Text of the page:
Other efforts have come on a smaller scale, yet are just as life-changing.
One year, an 8-year-old boy showed up at the clinic alone and, through translators, the missionaries learned his parents were dead and his grandmother had died the week prior. Since then, he’d been sitting in his house alone, so when he saw the growing line of people walking toward the clinic, he joined in. Through the help of a local priest, HART was able to find him a place to live and receive care.
“That was the one starfish,” Graves said, “that if that’s all we did, that was a great trip.”
Another year, Graves’ medical partner and his wife joined a trip and returned with more than they expected.
The couple met an eighth-grade boy who lived in a tin-roof hut the size of a shed and while adoption from Haiti wasn’t allowed at the time, they got him an educational visa and paid for him to attend the University of Detroit Jesuit High School. Today, he is studying to be a mechanical engineer and caddies at the Country Club of Detroit, where he earned the Evans Scholarship and recently was chosen as its national speaker.
However, Graves is careful to note the many ministries are not gifts HART gives, but are gifts God gives, both to the Haitians and the missionaries.
A friend of Graves donated a wheelchair for a young boy with cerebral palsy who cannot walk. HART missionaries brought it down for him. Before, he had to lie in his home all day on a dirt floor. Now, he can be wheeled out to where other children are.
To illustrate this, he recalled a year when the team itself was facing many struggles. One person’s son was doing drugs and another person was going through a divorce. The first day of the trip, Graves asked the Haitian community if they would all come and lay hands on the missionaries and pray for them.
“It was just beautiful,” he said, “because then it was acknowledging that it’s not us helping them, it’s God helping all of us, because we get healed through doing this and I mean that sincerely.”
The doctor’s favorite part of the ministry experience is the transformation he sees within those who take part, such as an atheist who began raising his arms during hymns by the end of one trip and Graves’ own daughter, who joined him on a mission trip when she was 16.
“She said, ‘I saw all these kids that had one shoe or no shoes, or they didn’t have pants, they’d be in their underwear,’ and she’s thinking about it and she said, ‘But they were so much happier than my friends at Grosse Pointe South who have iPhones and cars,’” Graves recalled. “And you could see her (understanding) that’s not what gives you happiness.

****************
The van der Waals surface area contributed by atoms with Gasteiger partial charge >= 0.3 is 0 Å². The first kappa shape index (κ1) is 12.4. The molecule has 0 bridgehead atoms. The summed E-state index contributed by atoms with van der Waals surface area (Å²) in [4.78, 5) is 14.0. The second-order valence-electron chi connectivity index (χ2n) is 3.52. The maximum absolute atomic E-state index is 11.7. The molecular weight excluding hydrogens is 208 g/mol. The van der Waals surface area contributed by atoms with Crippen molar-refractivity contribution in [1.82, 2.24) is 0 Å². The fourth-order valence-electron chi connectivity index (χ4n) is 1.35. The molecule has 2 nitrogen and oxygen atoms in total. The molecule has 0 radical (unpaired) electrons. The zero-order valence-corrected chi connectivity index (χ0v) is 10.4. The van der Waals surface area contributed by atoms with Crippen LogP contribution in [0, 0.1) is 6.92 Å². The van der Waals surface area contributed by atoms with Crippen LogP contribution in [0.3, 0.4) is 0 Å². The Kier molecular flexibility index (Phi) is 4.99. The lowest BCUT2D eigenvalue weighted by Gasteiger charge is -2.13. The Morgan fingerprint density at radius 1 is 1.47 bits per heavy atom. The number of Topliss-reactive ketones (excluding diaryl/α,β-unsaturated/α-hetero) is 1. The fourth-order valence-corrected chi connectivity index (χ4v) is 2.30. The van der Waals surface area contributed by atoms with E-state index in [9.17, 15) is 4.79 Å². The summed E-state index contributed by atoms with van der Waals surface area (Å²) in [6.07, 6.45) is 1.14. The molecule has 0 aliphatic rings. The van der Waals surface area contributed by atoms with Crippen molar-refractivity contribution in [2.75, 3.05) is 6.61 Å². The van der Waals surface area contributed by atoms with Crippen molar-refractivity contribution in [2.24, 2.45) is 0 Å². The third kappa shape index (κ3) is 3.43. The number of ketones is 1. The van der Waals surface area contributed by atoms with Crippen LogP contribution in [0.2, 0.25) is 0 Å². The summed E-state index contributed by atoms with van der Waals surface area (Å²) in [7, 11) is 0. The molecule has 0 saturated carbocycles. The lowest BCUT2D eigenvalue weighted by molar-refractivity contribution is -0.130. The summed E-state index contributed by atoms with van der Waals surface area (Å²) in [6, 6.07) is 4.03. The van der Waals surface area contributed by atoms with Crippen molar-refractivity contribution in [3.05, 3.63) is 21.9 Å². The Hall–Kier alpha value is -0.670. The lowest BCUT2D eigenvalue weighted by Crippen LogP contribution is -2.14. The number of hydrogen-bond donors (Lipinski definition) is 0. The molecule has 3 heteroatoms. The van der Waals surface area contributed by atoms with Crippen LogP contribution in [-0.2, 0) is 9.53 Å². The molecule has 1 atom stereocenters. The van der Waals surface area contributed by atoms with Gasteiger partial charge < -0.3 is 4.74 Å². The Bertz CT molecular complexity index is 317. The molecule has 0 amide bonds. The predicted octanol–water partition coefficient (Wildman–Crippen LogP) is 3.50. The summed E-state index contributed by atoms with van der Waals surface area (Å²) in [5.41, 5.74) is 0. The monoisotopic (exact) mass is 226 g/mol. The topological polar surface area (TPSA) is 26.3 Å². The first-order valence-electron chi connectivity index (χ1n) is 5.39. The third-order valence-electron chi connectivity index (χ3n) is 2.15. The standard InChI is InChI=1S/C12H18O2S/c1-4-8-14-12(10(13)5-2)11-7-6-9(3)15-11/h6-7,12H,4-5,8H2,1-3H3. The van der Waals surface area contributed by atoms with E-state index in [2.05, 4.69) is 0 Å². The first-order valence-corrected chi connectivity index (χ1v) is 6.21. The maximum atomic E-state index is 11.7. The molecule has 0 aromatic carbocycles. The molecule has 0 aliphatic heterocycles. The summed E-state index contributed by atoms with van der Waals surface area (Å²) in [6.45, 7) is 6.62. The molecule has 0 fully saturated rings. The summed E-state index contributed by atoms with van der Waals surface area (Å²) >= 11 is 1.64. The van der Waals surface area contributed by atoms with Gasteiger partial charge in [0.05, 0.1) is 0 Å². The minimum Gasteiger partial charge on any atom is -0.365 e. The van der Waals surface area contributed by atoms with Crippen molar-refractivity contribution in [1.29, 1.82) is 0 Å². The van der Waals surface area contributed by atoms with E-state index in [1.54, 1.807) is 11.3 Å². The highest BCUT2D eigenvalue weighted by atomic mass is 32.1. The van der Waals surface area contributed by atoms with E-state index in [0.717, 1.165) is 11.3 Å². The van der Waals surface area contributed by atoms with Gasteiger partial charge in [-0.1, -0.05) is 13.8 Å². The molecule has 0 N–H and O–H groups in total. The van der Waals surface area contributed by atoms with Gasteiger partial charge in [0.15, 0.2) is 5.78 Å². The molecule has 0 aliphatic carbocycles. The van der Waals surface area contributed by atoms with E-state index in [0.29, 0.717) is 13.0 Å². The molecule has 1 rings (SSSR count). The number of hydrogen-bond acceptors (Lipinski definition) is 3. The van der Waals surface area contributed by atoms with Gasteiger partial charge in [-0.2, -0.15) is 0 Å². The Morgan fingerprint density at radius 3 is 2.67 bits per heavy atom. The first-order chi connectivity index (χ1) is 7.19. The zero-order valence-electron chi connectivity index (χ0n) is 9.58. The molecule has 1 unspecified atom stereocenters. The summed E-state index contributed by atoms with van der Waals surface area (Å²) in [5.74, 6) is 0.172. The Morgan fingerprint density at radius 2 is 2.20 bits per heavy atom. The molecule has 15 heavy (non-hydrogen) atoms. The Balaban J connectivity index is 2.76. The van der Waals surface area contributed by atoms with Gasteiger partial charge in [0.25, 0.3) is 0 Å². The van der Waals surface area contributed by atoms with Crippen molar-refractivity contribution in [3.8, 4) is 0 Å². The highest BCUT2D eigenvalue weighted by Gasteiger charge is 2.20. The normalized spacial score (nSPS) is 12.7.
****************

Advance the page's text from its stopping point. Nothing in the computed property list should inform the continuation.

“She’s (now) 28,” he continued. “In 12 years, I’ve never heard her say, ‘I need.’ Not once. Because she knows what need is.”
It was HART’s mission that played a large role in how Graves now leads his life, as well.
“That was my story,” Graves said. “I did everything the world said. I became a doctor; I married a wonderful woman; I had kids; but you always have that feeling it’s not enough.
“But it’s in giving,” he explained. “Science has shown that when we’re givers, we’re happy. In the Bible it says that it’s more of a blessing to give than to receive.”
Graves’ life, and the impact he leaves on others, also is deeply rooted in his faith, one which wasn’t always as foundational to him as it now is.
“I’ve always searched for God, but didn’t really know who He was,” he said, “and when I was 40 years old — I figure probably my life’s half over — and I took a walk down Lakeshore and I was thinking, ‘God, I want to give you my life, but I just don’t know how. If you want me, you have to help me. I just don’t know how to take that step, so to speak, to put Jesus on the throne in my life.’”
It was then Graves met a new friend through coaching baseball, a committed Christian, who took him by the hand and taught him how to have a personal relationship with Jesus — “If we’re going to call ourselves Christian, it starts with Christ,” Graves said — just as he now aims to do for others.
If there is one goal the doctor holds for the rest of his life, he said, it “is to have someone tap me on the shoulder in heaven and turn around and say thank you for helping me get here.
“… Living in Grosse Pointe, it’s an affluent area and a lot of people have a lot, but there’s suffering,” he added, noting it is not him but Jesus who saves. “Oh, they’ve got this nice car and good clothes, but each person is walking around with pain and I want to help as many people as I can, help their pain and suffering and turn that to hope and joy and love, and then help them get to heaven.”
Anyone who wishes to contribute to one of HART’s many ministries, or to the organization as a whole, may do so at hartfund.org.